So what exactly is Swimmer’s Ear and who gets it?
Swimmer’s Ear is an infection of the external ear canal (the space leading up to the ear drum).
- It’s caused by persistent water in the ear which lends itself to be easily scratched or irritated by any foreign object (cotton swab) or fingernail.
- This break in the skin can easily become infected.
- You don’t necessarily have to be a swimmer to get “swimmer’s ear”. Bathing can cause this if the ear canal is already scratched and prone to infection (common in children with eczema).
- Most common in the summer months because high heat and humidity promote this type of bacterial infection. Combine that with prolonged water exposure (such as swimming) and you have a perfect set up for this type of infection.
- Highest rates of swimmer’s ear occurs in children ages 5-9.
Symptoms of Swimmer’s Ear
- The most common complaint is pain, especially when the ear is moved or tugged on.
- Can also be painful to chew because of the movement around the affected ear.
- Itching is another common symptom.
- Children may complain that they can’t hear as well (due to swelling and discharge within the canal).
- On inspection via otoscope, we see swelling, redness, and sometimes a white or yellow discharge.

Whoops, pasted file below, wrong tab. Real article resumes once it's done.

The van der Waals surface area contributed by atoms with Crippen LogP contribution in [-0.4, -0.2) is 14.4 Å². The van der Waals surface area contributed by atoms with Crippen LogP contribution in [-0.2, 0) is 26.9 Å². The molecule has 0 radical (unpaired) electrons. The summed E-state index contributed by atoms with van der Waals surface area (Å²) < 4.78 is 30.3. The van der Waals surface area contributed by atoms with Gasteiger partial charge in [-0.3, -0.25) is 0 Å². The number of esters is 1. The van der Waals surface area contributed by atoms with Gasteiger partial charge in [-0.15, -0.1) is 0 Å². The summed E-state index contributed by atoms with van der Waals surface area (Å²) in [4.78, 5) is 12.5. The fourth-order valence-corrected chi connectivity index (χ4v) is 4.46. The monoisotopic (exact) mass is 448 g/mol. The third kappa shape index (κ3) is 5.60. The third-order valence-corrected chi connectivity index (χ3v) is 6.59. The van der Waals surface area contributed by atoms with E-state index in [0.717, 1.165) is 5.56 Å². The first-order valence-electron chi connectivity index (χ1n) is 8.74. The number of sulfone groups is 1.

- Once your child has been diagnosed with swimmer’s ear (otitis externa), his doctor will prescribe antibiotic ear drops to be placed in his ear canal.
- It’s important to complete the full course of these drops.
- Use over the counter pain reliever in initial days to relieve discomfort until drops start to work their magic.
- Your child should start to feel relief and symptoms improving within 24-48 hours after treatment has begun.
- Keep your child’s ear as dry as possible until treatment is completed. If needed, cover head with shower cap, or delay shampooing hair until treatment is completed.
- If your child must return to swimming before treatment has been completed (i.e. competitive swimmer), be sure he is fitted with proper ear plugs.
- Oral antibiotics are not indicated unless the infection is severe, or your child has a co-existing bacterial infection elsewhere.
Prevention of Swimmer’s Ear
- If your child has already had at least one episode of swimmer’s ear and is an avid swimmer, preventative steps can make a huge difference.
- Be sure your child dries his head and ears completely after swimming or bathing. Avoid sticking fingers in ear though, this can cause trauma to the ear canal.
- Have him tilt his head to each side, allowing each ear to drain completely.
- Use hair dryer on lowest heat and lowest speed if needed to dry water in the ear canal.
- Alcohol based ear drops (which you can find in almost any grocery store with a pharmacy section) can aid in drying out the ear canal after swimming.These should not be used in a child who has ear tubes.
- One last word on prevention: do not use q-tips for your child’s ear. Not only does this remove naturally protective wax from your child’s ear, it could cause damage to her canal and/or ear drum.
Has your child been affected by Swimmer’s Ear? Do you have any prevention tips you would like to share?Pin It